“Aging, Women and Poverty in California” Forum


Program Speakers: Alissa Ko, White House Office of Public Engagement; Paul Downey, Serving Seniors and Chair, California Commission on Aging; Sandi Fitzpatrick, California Commission on Aging; Hon. Hilda L. Solis, Los Angeles County Supervisor; Hon. Carol Liu, California State Senate; Hon. Kevin de León, California Senate President pro Tempore; Betsy Butler, California Women’s Law Center; Nancy Kirshner-Rodriguez, California Commission on the Status of Women and Girls

Dear CWLC Friend,

On June 3rd, the California Women’s Law Center (CWLC) co-hosted a forum entitled Aging, Women and Poverty In California at the Skirball Cultural Center in Los Angeles. CWLC was honored to partner with the California Commission on Aging (CCoA) and the California Commission on the Status of Women and Girls (CCSWG) to discuss the priorities and perspectives that community and policy leaders should be planning for as our population ages. With 34,000 Californians turning 65 each month, the Golden State should prepare for a dramatic change in the needs of its citizens.

We thank the moderators, panelists and speakers for sharing their experience and knowledge regarding the dynamics, demographics and realities aging Californians must consider.

We also thank the participants of the forum for discussing the factors contributing to higher rates of poverty, homelessness, food insecurity, abuse, fraud, lack of medication and loneliness for women in particular and families in general. Nationally, one in six Americans age 65 and older is living in poverty. Over the next two decades, the older adult population in California will nearly double by more than 4 million people, which will have demonstrative effects on nearly every aspect of our society. To be clear, aging in California is a women’s issue because women represent 40% more of the over-65 population than men.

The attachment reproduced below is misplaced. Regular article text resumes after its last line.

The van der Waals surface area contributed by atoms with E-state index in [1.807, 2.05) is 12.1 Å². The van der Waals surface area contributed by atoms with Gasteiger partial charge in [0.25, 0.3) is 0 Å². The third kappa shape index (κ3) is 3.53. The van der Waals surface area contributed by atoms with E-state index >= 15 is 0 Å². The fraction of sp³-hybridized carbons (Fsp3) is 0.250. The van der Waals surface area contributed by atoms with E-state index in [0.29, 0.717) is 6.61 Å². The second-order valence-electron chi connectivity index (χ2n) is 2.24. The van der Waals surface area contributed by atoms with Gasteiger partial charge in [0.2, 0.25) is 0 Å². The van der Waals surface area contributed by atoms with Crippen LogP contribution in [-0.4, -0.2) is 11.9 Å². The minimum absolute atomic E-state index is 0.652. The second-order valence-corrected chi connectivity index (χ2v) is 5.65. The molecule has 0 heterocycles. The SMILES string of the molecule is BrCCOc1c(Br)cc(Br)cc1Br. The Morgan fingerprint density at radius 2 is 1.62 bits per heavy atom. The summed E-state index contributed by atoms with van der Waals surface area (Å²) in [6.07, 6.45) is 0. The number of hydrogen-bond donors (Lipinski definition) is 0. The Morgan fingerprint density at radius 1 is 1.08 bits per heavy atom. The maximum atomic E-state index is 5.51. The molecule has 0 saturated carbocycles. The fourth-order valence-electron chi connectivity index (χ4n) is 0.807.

CWLC looks forward to continuing our work with the California Commission on Aging, the California Commission on the Status on Women and Girls and many other policy and elected leaders who can help outline the challenges women and families in California face, discuss ways we can work together to address the economic realities of aging in our state and build a strategy of awareness and action that can be implemented throughout the state.

CWLC remains committed to the ongoing fight for women’s rights and elder justice. Together, we will continue to act on these matters and hopefully brighten the Golden Years of our aging citizens.

If you would like to view documents shared at the Aging, Women and Poverty In California forum, please go here.

In pursuit of justice,

Betsy Butler
Executive Director